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Wikipedia defines a norm on a vector space $V$ as a function $p : V \mapsto \mathbb R$. I've seen this defined similarly elsewhere. However, it seems to me that a real codomain isn't always necessary.

Take as an example the vector space over $\mathbb Q$ with vectors $v \in \mathbb Q^n$. If we combine this with the $L^1$ norm, then the codomain is again $\mathbb Q$.

Am I missing something here? Is my example flawed?

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Isn't always necessary for what? –  Qiaochu Yuan Feb 22 '13 at 0:56
    
I was thinking of representing the output of a norm function on a computer, where you wouldn't always need to represent real numbers to fully capture possible values. –  geomnerd Feb 22 '13 at 1:14
    
Mathematical concepts are tools, and tools have uses. You can change definitions however you want, but then you get new tools which may not be as useful as the old ones. The uses I'm familiar with for normed vector spaces require that the codomain be $\mathbb{R}$ so that you get metric spaces and can talk about convergence, completeness, etc. –  Qiaochu Yuan Feb 22 '13 at 1:19

3 Answers 3

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The norm is some measure of size. It is very convenient to measure sizes by real numbers (actually, by non-negative real numbers). In case the vectors you consider all have rational entries then indeed the norm will be a non-negative rational number. Since $\mathbb Q\subseteq \mathbb R$, this case is already included in the more general case.

For analytic reasons it is very convenient that the codomain for the norm be complete. This is why don't see $\mathbb Q$ is a codomain for a norm. It is possible to consider norms taking values in complete lattices other than $\mathbb R$, depending on the problem at hand. However, usually, when vector spaces are over the field $\mathbb R$ or $\mathbb C$, it is most convenient to consider $\mathbb R$ as the codomain for a norm function.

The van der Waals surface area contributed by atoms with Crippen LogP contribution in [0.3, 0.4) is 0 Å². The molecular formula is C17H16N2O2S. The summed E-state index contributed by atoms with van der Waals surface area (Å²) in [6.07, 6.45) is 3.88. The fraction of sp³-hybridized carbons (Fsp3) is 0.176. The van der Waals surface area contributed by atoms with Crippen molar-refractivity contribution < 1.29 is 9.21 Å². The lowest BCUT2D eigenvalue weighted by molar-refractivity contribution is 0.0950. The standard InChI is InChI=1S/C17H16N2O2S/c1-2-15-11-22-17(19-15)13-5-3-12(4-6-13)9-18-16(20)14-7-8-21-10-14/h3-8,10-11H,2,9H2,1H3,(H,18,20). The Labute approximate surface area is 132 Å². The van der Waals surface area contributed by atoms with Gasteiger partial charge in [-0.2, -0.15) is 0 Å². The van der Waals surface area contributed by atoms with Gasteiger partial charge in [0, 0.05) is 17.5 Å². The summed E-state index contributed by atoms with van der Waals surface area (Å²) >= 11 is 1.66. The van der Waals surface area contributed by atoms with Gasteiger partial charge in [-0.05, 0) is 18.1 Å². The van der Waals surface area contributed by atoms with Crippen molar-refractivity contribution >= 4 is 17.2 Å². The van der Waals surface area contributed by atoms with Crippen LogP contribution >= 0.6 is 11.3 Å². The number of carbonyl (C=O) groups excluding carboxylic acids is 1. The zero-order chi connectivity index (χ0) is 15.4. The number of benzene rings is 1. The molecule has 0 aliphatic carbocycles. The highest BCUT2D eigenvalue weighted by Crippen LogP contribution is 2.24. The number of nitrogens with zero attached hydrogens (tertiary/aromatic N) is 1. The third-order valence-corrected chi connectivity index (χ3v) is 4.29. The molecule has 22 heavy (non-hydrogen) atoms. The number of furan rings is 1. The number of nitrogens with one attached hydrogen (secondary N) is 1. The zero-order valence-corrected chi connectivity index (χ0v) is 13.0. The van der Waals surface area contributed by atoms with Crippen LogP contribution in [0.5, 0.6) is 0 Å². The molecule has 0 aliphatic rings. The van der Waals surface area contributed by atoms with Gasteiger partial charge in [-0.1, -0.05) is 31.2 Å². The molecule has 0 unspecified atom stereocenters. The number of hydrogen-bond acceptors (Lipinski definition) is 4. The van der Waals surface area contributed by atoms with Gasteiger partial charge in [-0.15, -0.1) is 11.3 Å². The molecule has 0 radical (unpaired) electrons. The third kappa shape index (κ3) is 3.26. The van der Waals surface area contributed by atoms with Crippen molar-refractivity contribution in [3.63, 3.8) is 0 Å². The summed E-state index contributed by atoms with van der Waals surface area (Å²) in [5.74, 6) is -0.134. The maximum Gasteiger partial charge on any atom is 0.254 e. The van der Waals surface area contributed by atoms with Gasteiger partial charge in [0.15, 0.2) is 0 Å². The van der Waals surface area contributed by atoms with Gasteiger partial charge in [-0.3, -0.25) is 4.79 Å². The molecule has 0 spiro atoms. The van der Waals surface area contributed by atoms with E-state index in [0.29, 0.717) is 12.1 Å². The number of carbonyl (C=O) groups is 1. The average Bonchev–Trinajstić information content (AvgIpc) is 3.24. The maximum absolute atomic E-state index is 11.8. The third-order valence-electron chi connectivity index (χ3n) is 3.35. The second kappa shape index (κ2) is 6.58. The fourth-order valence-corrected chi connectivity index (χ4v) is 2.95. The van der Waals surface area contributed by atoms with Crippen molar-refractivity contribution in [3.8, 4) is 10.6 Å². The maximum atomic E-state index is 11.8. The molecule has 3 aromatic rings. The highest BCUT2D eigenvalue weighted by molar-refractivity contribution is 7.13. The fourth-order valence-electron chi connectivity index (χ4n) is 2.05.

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Just minor terminology/wording: "The norm is some measure of size" - I think it's more appropriate to think of norms as a measure of length, in particular, relative to a zero object (as opposed to metric spaces). Measure spaces more closely relate to quantifying size. –  alancalvitti Feb 22 '13 at 1:08
    
I see what you mean @alancalvitti . I meant 'size' to be taken very broadly, so I will leave it as it is in the post and let your comment provide the nuance. –  Ittay Weiss Feb 22 '13 at 1:19
    
Ok, in any case, +1. –  alancalvitti Feb 22 '13 at 1:54

The fact that a norm maps to $\Bbb R$ does not mean that the norm is surjective. It can map to a proper subset of $\Bbb R$.

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Having the norm map to $\mathbb R$ is just a definition, and the map definitely need not be surjective. There's the example you gave, there's also the example of the $p$-adic metric on $\mathbb Q$ which has image given by all integral powers of $p$. One nice thing about having norms map to $\mathbb R$ is that $\mathbb R$ is complete, and a normed vector space in its own right, although the image of the norm map is just $\mathbb R^{\geq 0}$. Someone can probably add to this.

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